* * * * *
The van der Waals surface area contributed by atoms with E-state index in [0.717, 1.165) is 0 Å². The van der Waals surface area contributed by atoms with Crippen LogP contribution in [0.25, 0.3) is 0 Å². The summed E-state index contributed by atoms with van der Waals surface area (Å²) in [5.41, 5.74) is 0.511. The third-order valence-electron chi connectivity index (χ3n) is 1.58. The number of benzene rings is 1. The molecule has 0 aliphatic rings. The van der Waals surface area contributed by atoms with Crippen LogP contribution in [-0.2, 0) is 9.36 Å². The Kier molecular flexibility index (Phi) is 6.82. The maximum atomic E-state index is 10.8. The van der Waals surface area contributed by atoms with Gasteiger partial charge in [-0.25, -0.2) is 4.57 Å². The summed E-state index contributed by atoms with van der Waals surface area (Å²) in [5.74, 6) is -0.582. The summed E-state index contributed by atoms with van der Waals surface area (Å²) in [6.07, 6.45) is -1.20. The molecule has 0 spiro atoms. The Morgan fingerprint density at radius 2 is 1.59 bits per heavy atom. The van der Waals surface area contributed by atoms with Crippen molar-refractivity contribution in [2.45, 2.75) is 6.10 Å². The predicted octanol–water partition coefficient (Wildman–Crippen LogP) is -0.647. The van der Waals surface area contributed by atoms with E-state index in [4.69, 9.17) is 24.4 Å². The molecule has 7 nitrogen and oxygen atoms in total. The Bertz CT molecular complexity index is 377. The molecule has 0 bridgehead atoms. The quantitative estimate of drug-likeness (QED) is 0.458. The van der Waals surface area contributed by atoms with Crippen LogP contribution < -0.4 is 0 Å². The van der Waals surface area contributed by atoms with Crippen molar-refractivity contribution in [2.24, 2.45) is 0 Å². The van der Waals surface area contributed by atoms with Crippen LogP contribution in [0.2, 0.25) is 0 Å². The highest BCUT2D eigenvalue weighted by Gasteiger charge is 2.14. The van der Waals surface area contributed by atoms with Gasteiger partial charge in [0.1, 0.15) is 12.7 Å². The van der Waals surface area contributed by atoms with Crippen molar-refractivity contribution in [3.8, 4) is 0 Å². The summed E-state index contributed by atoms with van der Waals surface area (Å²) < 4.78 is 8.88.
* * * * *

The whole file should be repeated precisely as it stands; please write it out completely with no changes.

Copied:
The van der Waals surface area contributed by atoms with E-state index in [0.717, 1.165) is 0 Å². The van der Waals surface area contributed by atoms with Crippen LogP contribution in [0.25, 0.3) is 0 Å². The summed E-state index contributed by atoms with van der Waals surface area (Å²) in [5.41, 5.74) is 0.511. The third-order valence-electron chi connectivity index (χ3n) is 1.58. The number of benzene rings is 1. The molecule has 0 aliphatic rings. The van der Waals surface area contributed by atoms with Crippen LogP contribution in [-0.2, 0) is 9.36 Å². The Kier molecular flexibility index (Phi) is 6.82. The maximum atomic E-state index is 10.8. The van der Waals surface area contributed by atoms with Gasteiger partial charge in [-0.25, -0.2) is 4.57 Å². The summed E-state index contributed by atoms with van der Waals surface area (Å²) in [5.74, 6) is -0.582. The summed E-state index contributed by atoms with van der Waals surface area (Å²) in [6.07, 6.45) is -1.20. The molecule has 0 spiro atoms. The Morgan fingerprint density at radius 2 is 1.59 bits per heavy atom. The van der Waals surface area contributed by atoms with Crippen molar-refractivity contribution in [2.45, 2.75) is 6.10 Å². The predicted octanol–water partition coefficient (Wildman–Crippen LogP) is -0.647. The van der Waals surface area contributed by atoms with E-state index in [4.69, 9.17) is 24.4 Å². The molecule has 7 nitrogen and oxygen atoms in total. The Bertz CT molecular complexity index is 377. The molecule has 0 bridgehead atoms. The quantitative estimate of drug-likeness (QED) is 0.458. The van der Waals surface area contributed by atoms with Crippen LogP contribution < -0.4 is 0 Å². The van der Waals surface area contributed by atoms with Crippen molar-refractivity contribution in [2.24, 2.45) is 0 Å². The van der Waals surface area contributed by atoms with Crippen LogP contribution in [0.2, 0.25) is 0 Å². The highest BCUT2D eigenvalue weighted by Gasteiger charge is 2.14. The van der Waals surface area contributed by atoms with Gasteiger partial charge in [0.1, 0.15) is 12.7 Å². The van der Waals surface area contributed by atoms with Crippen molar-refractivity contribution in [3.8, 4) is 0 Å². The summed E-state index contributed by atoms with van der Waals surface area (Å²) < 4.78 is 8.88.